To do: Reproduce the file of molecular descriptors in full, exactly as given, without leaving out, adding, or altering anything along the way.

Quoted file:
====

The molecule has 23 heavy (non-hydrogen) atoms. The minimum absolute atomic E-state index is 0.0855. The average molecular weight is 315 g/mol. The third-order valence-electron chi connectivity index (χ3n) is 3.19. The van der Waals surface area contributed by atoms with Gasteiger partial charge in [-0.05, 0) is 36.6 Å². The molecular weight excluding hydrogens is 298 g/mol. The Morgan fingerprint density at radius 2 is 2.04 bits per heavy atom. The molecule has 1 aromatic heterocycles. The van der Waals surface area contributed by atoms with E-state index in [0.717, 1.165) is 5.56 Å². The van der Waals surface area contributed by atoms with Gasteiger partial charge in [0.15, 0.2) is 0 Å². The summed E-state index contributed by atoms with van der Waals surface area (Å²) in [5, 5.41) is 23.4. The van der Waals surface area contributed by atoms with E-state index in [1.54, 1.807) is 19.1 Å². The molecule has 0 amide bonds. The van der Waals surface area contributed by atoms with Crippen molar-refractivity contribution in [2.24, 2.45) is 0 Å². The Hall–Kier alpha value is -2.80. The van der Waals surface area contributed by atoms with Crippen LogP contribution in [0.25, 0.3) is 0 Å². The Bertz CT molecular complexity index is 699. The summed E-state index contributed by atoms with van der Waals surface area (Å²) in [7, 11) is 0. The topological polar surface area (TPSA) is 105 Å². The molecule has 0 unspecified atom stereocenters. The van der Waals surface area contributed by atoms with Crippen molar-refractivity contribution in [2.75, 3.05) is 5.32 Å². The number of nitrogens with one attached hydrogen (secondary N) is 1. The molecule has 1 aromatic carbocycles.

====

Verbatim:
The molecule has 23 heavy (non-hydrogen) atoms. The minimum absolute atomic E-state index is 0.0855. The average molecular weight is 315 g/mol. The third-order valence-electron chi connectivity index (χ3n) is 3.19. The van der Waals surface area contributed by atoms with Gasteiger partial charge in [-0.05, 0) is 36.6 Å². The molecular weight excluding hydrogens is 298 g/mol. The Morgan fingerprint density at radius 2 is 2.04 bits per heavy atom. The molecule has 1 aromatic heterocycles. The van der Waals surface area contributed by atoms with E-state index in [0.717, 1.165) is 5.56 Å². The van der Waals surface area contributed by atoms with Gasteiger partial charge in [0.15, 0.2) is 0 Å². The summed E-state index contributed by atoms with van der Waals surface area (Å²) in [5, 5.41) is 23.4. The van der Waals surface area contributed by atoms with E-state index in [1.54, 1.807) is 19.1 Å². The molecule has 0 amide bonds. The van der Waals surface area contributed by atoms with Crippen molar-refractivity contribution in [2.24, 2.45) is 0 Å². The Hall–Kier alpha value is -2.80. The van der Waals surface area contributed by atoms with Crippen LogP contribution in [0.25, 0.3) is 0 Å². The Bertz CT molecular complexity index is 699. The summed E-state index contributed by atoms with van der Waals surface area (Å²) in [7, 11) is 0. The topological polar surface area (TPSA) is 105 Å². The molecule has 0 unspecified atom stereocenters. The van der Waals surface area contributed by atoms with Crippen molar-refractivity contribution in [2.75, 3.05) is 5.32 Å². The number of nitrogens with one attached hydrogen (secondary N) is 1. The molecule has 1 aromatic carbocycles.